NASA’s “Follow Your Curiosity” graphic (linked) and tagline, courtesy NASA
NOTE: I’ll be on NPR’s “Marketplace Morning Report” with a few thoughts about NASA’s Curiosity outreach efforts tomorrow, Friday, August 3. For local schedules go to: http://www.marketplace.org/local-air-times-maketplace-morning-report
I’ve been watching the lead up to Curiosity’s landing on Monday, August 6 (1:31 am ET) with a mixture of excitement and bemusement. Excitement, because I’m a space policy consultant, a systems engineer, and I’ve done some work in mission operations from time to time. The design of the Entry, Descent and Landing (EDL) phase of this mission is complex and, from both an engineering and an ops point of view, very, VERY sporty. It’s also a refinement of past Mars landing approaches and a test scenario for future landings – not just for rovers, but one day, perhaps, for components that could be assembled into habitats.
(See “Challenges of Getting to Mars: Curiosity’s Seven Minutes of Terror” – NASA/JPL’s action movie on the landing - here)
The bemusement comes from a different source, and that’s my nearly 10 years of work on strategic communications and NASA. Beginning in 2004, I struggled to help the entire spaceflight enterprise both in government and in industry come to terms with a shift in public perception that had been occurring – slowly but inexorably – since the Apollo landings of the late 1960′s. Strategic communications, which involves among other things a methodology that relies on data gathering and some careful consideration of which audiences you might want to reach, and why – was not being practiced within NASA at the time, at least not as I understood it. The underlying and nearly unshakeable assumption was that NASA (and particularly human space flight) was loved and valued by the nation and by its Congressional purse keepers, and always would be.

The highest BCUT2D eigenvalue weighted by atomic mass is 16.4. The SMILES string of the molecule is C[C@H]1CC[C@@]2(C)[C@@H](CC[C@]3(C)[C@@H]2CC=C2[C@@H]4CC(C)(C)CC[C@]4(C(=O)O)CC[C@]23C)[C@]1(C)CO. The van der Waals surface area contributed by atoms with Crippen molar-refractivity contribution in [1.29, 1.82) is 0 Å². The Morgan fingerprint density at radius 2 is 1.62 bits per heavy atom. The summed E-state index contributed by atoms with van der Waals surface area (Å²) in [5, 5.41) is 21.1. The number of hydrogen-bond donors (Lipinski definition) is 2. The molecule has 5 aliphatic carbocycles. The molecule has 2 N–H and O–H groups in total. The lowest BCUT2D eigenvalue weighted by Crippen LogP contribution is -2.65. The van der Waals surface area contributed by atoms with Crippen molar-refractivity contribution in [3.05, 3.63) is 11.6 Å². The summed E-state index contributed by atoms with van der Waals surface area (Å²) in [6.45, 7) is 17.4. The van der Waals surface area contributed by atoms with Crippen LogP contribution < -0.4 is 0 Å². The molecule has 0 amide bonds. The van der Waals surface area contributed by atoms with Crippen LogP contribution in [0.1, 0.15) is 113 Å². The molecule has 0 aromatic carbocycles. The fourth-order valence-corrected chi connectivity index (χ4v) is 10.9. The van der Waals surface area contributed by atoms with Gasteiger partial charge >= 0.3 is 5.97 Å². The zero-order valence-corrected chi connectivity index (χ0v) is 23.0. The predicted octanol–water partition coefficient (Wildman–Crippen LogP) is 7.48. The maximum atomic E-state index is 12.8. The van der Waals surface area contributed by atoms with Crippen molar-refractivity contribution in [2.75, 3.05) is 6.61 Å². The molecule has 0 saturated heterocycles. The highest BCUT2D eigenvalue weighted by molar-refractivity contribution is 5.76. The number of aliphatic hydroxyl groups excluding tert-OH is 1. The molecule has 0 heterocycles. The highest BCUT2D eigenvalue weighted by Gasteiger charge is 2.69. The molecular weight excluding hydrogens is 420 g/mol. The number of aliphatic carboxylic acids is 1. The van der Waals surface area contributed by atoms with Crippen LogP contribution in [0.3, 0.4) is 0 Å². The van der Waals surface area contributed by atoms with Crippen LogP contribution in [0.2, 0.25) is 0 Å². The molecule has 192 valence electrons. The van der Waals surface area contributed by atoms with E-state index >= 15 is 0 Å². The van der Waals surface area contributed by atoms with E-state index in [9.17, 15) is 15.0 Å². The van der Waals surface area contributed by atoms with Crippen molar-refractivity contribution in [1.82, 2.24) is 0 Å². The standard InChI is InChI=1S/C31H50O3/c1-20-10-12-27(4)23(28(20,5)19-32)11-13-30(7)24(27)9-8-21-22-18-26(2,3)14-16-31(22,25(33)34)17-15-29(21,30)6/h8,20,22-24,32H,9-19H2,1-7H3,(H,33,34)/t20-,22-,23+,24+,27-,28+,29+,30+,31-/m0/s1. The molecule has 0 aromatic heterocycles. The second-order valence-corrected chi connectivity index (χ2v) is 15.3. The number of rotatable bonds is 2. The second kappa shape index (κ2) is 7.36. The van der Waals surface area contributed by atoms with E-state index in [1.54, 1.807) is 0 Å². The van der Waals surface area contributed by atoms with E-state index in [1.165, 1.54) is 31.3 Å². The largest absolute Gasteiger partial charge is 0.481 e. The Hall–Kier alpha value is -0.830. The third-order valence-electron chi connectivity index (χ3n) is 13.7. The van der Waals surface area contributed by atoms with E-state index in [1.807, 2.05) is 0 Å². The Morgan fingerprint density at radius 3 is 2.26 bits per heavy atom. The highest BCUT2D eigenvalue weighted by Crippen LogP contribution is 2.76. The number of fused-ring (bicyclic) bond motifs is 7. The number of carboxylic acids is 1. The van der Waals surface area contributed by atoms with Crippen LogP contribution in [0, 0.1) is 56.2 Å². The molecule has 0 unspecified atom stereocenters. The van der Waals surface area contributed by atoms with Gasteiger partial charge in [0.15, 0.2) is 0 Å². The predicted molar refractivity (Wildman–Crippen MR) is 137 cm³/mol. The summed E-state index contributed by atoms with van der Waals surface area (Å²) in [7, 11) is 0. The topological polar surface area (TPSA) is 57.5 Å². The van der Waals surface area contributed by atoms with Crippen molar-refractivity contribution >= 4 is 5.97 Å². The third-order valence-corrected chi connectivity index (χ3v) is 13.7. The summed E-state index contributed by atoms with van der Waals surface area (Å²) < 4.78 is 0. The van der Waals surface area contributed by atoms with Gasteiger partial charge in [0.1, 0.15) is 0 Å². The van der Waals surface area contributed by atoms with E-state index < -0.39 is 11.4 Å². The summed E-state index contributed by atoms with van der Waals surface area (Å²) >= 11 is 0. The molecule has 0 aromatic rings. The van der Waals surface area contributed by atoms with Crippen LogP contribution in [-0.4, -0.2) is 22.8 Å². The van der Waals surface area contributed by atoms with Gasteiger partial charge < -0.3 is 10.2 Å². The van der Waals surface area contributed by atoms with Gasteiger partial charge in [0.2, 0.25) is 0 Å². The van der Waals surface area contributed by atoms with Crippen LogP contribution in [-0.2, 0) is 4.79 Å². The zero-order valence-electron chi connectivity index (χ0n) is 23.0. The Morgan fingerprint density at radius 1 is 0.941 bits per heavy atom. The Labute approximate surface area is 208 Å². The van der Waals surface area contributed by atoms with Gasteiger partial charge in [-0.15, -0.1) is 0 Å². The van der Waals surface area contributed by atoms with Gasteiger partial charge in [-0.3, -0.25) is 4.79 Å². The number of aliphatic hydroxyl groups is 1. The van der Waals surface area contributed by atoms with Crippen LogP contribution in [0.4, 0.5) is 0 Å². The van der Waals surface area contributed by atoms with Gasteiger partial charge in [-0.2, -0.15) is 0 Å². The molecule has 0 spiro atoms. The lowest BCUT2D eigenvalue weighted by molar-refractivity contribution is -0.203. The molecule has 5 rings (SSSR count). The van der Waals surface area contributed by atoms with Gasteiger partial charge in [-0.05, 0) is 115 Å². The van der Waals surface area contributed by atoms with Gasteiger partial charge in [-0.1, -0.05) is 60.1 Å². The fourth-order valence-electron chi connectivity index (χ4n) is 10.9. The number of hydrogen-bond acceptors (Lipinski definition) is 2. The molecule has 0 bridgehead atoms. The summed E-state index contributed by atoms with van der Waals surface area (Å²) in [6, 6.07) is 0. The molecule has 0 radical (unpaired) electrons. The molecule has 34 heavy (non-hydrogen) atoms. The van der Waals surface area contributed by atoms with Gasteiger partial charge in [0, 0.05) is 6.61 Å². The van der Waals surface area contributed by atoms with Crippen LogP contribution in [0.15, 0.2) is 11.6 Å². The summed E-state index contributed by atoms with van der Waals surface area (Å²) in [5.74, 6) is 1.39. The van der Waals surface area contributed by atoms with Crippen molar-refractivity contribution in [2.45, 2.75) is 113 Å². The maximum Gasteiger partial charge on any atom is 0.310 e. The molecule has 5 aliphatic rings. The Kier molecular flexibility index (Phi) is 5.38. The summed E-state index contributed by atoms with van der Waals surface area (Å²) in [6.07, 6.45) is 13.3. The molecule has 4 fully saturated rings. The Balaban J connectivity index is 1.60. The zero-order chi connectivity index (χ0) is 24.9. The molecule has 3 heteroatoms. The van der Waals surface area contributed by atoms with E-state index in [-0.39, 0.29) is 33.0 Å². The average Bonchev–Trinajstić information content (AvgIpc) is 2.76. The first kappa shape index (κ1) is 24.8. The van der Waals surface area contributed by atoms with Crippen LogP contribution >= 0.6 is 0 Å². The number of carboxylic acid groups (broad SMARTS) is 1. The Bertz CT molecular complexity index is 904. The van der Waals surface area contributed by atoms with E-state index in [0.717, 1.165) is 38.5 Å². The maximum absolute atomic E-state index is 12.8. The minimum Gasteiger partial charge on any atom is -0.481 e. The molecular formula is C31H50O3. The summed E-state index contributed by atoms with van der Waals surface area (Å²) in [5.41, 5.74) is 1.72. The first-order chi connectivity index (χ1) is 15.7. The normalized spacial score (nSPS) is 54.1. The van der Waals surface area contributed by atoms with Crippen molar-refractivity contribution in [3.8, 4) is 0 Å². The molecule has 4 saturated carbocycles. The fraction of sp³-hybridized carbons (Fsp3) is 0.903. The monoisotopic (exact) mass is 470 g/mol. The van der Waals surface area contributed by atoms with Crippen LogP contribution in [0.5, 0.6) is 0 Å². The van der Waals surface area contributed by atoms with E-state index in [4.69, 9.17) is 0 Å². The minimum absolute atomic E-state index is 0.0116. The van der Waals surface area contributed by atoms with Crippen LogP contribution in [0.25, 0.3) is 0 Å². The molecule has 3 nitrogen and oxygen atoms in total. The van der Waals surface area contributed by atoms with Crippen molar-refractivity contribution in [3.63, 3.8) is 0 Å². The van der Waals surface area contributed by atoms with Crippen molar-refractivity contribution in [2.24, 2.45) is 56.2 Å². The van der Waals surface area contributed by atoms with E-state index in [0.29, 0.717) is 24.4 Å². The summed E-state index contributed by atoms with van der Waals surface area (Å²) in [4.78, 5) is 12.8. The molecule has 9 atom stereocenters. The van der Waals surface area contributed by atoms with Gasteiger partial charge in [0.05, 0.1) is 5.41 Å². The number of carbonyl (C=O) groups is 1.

It came as something as a shock, therefore, when the results of a groundbreaking study I conducted indicated that this support was wide, but not deep. Multiple polls and studies conducted by others had suggested the same but mine drove home the point that there were major demographic disconnects between NASA and its public constituencies. One of the most troubling of these was among young people in their mid-twenties, who while admiring NASA for its achievements, just didn’t “relate”. NASA, it seemed, wasn’t particularly relevant to them or their lives.
With one, powerful exception: The Mars rovers.
Spirit and Opportunity were not just of interest, they were rock stars. The landings of the rovers had engendered the highest rates of “hits” to NASA’s servers that it had ever experienced in what was then a young web-based approach to disseminating information. JPL became the ultra-cool place to work. The rovers themselves had a huge following among young people who represented the first generation to grow up with the internet as the predominating technical, educational, conversational, and cultural force in their lives. And their passion for those two, heavily anthropomorphized, modern-day versions of “The Little Engine That Could” was a force unto itself. The rovers were a rolling advertisement for science, technical, engineering and mathematics (STEM) education and careers, and fueled a renewed interest in robotics and remote imaging.